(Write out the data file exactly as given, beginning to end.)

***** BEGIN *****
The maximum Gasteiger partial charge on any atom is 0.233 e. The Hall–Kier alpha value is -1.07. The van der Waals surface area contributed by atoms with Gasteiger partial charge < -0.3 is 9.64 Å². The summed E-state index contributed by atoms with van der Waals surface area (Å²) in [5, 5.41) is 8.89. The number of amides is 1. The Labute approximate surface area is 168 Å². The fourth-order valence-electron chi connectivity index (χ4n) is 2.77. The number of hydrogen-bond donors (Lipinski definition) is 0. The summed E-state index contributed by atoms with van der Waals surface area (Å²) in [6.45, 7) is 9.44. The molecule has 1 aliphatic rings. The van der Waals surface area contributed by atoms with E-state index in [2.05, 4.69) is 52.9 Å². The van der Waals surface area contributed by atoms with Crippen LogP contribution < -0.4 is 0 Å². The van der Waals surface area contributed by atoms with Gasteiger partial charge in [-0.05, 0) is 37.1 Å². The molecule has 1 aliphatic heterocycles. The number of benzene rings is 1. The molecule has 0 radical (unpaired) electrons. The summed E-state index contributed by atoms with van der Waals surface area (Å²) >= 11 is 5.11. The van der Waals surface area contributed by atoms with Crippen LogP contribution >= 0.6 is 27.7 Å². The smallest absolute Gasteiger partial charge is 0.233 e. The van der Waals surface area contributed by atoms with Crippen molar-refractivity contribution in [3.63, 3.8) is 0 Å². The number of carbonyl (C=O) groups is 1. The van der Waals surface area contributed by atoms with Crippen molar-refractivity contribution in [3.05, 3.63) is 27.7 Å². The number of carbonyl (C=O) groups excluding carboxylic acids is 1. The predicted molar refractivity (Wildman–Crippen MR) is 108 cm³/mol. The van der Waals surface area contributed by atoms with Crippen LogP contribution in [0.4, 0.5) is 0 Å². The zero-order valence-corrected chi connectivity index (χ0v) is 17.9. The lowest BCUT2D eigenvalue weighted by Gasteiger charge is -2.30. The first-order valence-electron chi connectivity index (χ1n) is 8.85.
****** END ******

The maximum Gasteiger partial charge on any atom is 0.233 e. The Hall–Kier alpha value is -1.07. The van der Waals surface area contributed by atoms with Gasteiger partial charge < -0.3 is 9.64 Å². The summed E-state index contributed by atoms with van der Waals surface area (Å²) in [5, 5.41) is 8.89. The number of amides is 1. The Labute approximate surface area is 168 Å². The fourth-order valence-electron chi connectivity index (χ4n) is 2.77. The number of hydrogen-bond donors (Lipinski definition) is 0. The summed E-state index contributed by atoms with van der Waals surface area (Å²) in [6.45, 7) is 9.44. The molecule has 1 aliphatic rings. The van der Waals surface area contributed by atoms with E-state index in [2.05, 4.69) is 52.9 Å². The van der Waals surface area contributed by atoms with Crippen LogP contribution < -0.4 is 0 Å². The van der Waals surface area contributed by atoms with Gasteiger partial charge in [-0.05, 0) is 37.1 Å². The molecule has 1 aliphatic heterocycles. The number of benzene rings is 1. The molecule has 0 radical (unpaired) electrons. The summed E-state index contributed by atoms with van der Waals surface area (Å²) >= 11 is 5.11. The van der Waals surface area contributed by atoms with Crippen LogP contribution >= 0.6 is 27.7 Å². The smallest absolute Gasteiger partial charge is 0.233 e. The van der Waals surface area contributed by atoms with Crippen molar-refractivity contribution in [3.63, 3.8) is 0 Å². The number of carbonyl (C=O) groups is 1. The van der Waals surface area contributed by atoms with Crippen molar-refractivity contribution in [3.05, 3.63) is 27.7 Å². The number of carbonyl (C=O) groups excluding carboxylic acids is 1. The predicted molar refractivity (Wildman–Crippen MR) is 108 cm³/mol. The van der Waals surface area contributed by atoms with Crippen LogP contribution in [0.4, 0.5) is 0 Å². The zero-order valence-corrected chi connectivity index (χ0v) is 17.9. The lowest BCUT2D eigenvalue weighted by Gasteiger charge is -2.30. The first-order valence-electron chi connectivity index (χ1n) is 8.85.